A potentially crippling, historic snowstorm will pummel parts of the Rockies and High Plains this weekend with multiple feet – multiple feet! – of heavy, wet snow that could cripple travel, damage or actually bring down trees and knock out power in parts of Colorado, Wyoming and western Nebraska, warns weather.com.
Early this week, snow blanketed parts of Wyoming, Nebraska, the Dakotas and Minnesota, with a few locations pickings up a foot of snow. But that was just an appetizer. This weekend’s storm will be the main course.
“The storm has the potential to rank among the biggest on record in Denver,” AccuWeather Chief On-Air Meteorologist Bernie Rayno said. It could be one of its biggest snowstorms since 1885.
The record for the biggest snowstorm in the Mile High City has stood since 1913, when a storm lasting from Dec. 1 to Dec 5 unloaded 45.7 inches of snow.
“The rate of wet and clinging snow can be excessive, create whiteouts and lead to trees and power lines coming down,” AccuWeather Senior Meteorologist Brett Anderson said. Blowing and drifting snow is anticipated in the vast open areas and over the ridges and through the passes.
Several feet of snow – as much as five feet (150 cm) – is projected to pile up over the foothills west of Denver and in southeastern Wyoming.
The National Weather Service in Cheyenne, Wyoming, called this a “potentially historic event taking shape” in their Wednesday afternoon forecast discussion and mentioned “blizzard conditions possible” in their winter storm watch.
There is high confidence that parts of southeast Wyoming, the Nebraska Panhandle and northeast Colorado will pick up at least a foot of snow late Friday into early Monday.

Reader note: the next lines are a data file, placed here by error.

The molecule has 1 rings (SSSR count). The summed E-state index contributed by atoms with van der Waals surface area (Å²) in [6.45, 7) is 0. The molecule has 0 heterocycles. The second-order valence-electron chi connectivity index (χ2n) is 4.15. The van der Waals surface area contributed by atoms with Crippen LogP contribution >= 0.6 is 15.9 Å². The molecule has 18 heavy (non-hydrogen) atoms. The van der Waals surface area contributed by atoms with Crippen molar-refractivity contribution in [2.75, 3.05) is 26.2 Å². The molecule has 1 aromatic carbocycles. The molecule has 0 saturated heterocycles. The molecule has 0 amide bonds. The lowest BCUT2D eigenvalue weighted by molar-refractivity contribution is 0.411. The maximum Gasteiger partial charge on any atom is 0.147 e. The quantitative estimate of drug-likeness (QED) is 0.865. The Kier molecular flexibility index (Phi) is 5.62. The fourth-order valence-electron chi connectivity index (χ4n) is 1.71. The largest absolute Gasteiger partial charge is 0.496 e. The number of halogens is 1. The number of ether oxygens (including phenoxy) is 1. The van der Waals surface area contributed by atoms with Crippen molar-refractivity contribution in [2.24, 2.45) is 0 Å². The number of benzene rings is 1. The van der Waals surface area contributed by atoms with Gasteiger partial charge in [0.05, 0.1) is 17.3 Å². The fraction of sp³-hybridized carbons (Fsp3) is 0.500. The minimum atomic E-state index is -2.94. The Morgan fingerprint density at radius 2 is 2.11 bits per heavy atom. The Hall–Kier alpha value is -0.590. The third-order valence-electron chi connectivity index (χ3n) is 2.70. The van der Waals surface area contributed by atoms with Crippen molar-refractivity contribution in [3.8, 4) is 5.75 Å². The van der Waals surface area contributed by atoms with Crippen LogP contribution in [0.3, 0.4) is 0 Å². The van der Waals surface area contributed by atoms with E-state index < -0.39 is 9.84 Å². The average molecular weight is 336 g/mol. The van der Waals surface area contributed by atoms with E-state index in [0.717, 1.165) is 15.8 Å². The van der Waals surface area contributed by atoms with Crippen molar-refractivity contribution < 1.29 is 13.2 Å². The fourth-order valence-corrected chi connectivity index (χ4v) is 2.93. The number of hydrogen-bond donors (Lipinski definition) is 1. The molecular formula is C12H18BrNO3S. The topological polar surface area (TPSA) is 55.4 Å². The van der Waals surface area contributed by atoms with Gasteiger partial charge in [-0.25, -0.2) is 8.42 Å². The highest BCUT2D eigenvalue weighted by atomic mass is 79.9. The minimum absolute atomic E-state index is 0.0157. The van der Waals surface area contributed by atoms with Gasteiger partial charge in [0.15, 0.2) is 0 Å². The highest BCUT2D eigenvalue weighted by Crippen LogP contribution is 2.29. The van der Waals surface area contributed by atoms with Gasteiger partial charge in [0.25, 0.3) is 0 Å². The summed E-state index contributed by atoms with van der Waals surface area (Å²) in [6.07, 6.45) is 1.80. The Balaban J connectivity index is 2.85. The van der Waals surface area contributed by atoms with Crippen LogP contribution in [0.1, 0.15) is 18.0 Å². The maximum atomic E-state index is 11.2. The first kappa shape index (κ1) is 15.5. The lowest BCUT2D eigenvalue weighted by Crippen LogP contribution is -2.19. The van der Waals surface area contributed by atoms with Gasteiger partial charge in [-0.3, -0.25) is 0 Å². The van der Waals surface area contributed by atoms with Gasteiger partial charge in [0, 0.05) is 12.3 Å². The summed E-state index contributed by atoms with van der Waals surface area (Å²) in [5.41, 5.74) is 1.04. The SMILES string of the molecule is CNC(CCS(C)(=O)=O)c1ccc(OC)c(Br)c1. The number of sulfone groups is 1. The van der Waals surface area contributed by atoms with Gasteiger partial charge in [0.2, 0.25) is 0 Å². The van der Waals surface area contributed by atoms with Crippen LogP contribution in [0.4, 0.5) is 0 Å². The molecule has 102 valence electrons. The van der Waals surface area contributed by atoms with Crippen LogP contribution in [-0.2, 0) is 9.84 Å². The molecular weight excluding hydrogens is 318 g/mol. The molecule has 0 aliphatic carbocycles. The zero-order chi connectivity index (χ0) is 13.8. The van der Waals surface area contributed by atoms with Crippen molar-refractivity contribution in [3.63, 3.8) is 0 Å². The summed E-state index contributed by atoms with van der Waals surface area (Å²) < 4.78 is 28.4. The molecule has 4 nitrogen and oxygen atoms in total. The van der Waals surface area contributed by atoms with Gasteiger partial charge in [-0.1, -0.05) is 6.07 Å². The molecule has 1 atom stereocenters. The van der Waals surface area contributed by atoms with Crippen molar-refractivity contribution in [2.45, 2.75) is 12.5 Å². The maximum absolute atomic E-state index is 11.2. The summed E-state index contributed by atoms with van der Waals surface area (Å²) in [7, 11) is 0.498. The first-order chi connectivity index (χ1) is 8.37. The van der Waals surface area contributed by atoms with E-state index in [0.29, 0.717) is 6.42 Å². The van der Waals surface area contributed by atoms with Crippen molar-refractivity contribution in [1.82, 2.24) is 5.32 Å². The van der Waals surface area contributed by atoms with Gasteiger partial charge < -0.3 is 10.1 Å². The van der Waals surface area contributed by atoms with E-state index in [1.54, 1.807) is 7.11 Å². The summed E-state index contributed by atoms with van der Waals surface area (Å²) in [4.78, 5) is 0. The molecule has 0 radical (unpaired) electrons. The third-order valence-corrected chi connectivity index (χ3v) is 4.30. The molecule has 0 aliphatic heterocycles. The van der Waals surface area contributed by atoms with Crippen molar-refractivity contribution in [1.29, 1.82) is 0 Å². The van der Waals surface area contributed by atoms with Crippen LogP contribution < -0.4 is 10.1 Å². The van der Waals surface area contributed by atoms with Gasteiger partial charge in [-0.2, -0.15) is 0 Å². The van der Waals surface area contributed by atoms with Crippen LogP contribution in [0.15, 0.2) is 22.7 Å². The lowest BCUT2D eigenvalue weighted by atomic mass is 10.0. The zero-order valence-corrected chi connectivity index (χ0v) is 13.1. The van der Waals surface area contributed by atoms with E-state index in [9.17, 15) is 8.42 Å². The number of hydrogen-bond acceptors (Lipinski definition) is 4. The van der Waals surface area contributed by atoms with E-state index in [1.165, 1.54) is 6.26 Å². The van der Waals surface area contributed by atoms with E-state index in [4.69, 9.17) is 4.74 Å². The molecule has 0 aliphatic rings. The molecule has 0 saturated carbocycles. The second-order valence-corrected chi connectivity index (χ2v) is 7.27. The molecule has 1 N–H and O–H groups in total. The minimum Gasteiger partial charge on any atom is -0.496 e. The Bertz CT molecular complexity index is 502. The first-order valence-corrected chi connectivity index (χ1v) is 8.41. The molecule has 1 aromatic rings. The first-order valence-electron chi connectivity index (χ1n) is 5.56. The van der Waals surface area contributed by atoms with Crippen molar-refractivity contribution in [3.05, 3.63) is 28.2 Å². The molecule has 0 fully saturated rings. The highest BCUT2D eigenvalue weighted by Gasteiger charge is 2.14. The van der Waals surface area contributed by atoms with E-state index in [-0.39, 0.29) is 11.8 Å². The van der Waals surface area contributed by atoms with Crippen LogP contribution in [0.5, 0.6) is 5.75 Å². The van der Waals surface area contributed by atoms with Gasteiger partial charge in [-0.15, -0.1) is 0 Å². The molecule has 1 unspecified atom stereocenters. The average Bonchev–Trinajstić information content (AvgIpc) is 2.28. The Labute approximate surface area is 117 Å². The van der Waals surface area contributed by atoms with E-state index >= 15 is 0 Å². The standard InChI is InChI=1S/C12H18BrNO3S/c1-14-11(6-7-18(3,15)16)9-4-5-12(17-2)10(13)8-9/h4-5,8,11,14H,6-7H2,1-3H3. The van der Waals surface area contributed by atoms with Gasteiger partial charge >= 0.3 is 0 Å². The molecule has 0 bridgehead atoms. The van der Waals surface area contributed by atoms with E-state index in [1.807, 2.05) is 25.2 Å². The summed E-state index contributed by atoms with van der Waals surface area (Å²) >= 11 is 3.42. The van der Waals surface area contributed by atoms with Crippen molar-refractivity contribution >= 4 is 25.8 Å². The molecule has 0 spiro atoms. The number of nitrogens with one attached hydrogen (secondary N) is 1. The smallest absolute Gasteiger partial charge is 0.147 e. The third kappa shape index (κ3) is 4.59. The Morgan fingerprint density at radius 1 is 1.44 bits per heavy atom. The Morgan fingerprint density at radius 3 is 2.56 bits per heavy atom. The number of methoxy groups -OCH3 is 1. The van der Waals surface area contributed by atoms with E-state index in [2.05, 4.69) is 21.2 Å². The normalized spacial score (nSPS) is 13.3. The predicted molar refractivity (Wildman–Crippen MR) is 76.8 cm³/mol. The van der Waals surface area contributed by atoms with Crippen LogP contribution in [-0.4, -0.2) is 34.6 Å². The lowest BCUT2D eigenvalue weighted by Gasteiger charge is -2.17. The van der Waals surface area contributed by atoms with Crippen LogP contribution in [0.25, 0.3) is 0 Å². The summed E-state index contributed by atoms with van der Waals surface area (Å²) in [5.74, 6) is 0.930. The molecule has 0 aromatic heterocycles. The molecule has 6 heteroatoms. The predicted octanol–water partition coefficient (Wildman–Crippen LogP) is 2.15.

With a potential for more than 2 feet of snow to hit Wyoming’s capital city, Cheyenne, Wyoming, this could be its heaviest snowstorm on record.
It could also be the heaviest snowstorm on record to pummel Scottsbluff, Nebraska, since a mid-April 1927 storm dumped 25.8 inches of snow in three days in the western Nebraska town.
Snow may fall at the rate of several inches per hour at times Saturday and Sunday.
This is a dangerous storm ahead with potentially life-threatening impacts.
Roads – including stretches of I-25, 70 and 80 – in the High Plains and Front Range are likely to become impassable and may be closed this weekend.
You should avoid all travel in eastern Wyoming, western Nebraska and northeast Colorado from the foothills eastward from late Friday night through Sunday. If not, you run the risk of being stranded.
Some locations could see over 130 inches (more than 11 ft) of snow in two days!
Light snow is forecast to develop Friday evening across the region, according to the National Weather Service. However, much of the winter weather impacts are forecast to occur later in the day on Saturday and throughout much of Sunday. Winter Storm Watches have been issued and include southeast Wyoming, northeast and north-central Colorado, as well as western Nebraska.
Snowfall will pick up in intensity across the the central and southern Rockies — Colorado and southeastern Wyoming in particular — on Saturday night into Sunday. Snowfall rates will reach 1-3 inches per hour, accompanied by strong winds.
Depending on temperature trends, portions of northwestern Kansas, central and northeastern Nebraska and southern South Dakota, could also see very heavy snow as well.
The storm also poses a danger to livestock left out in the open.
Before the system fully develops this weekend, heavy snow could fall across the higher elevations of the Intermountain West and Southwest. Portions of Utah and Arizona could see over 6 inches of snow by Saturday morning.
Heavy mountain snow and lower elevation heavy rain will also remain possible across southern California through Friday.
Thanks to Bill Sellers, Murray Stafford and Benjamin Napier for these links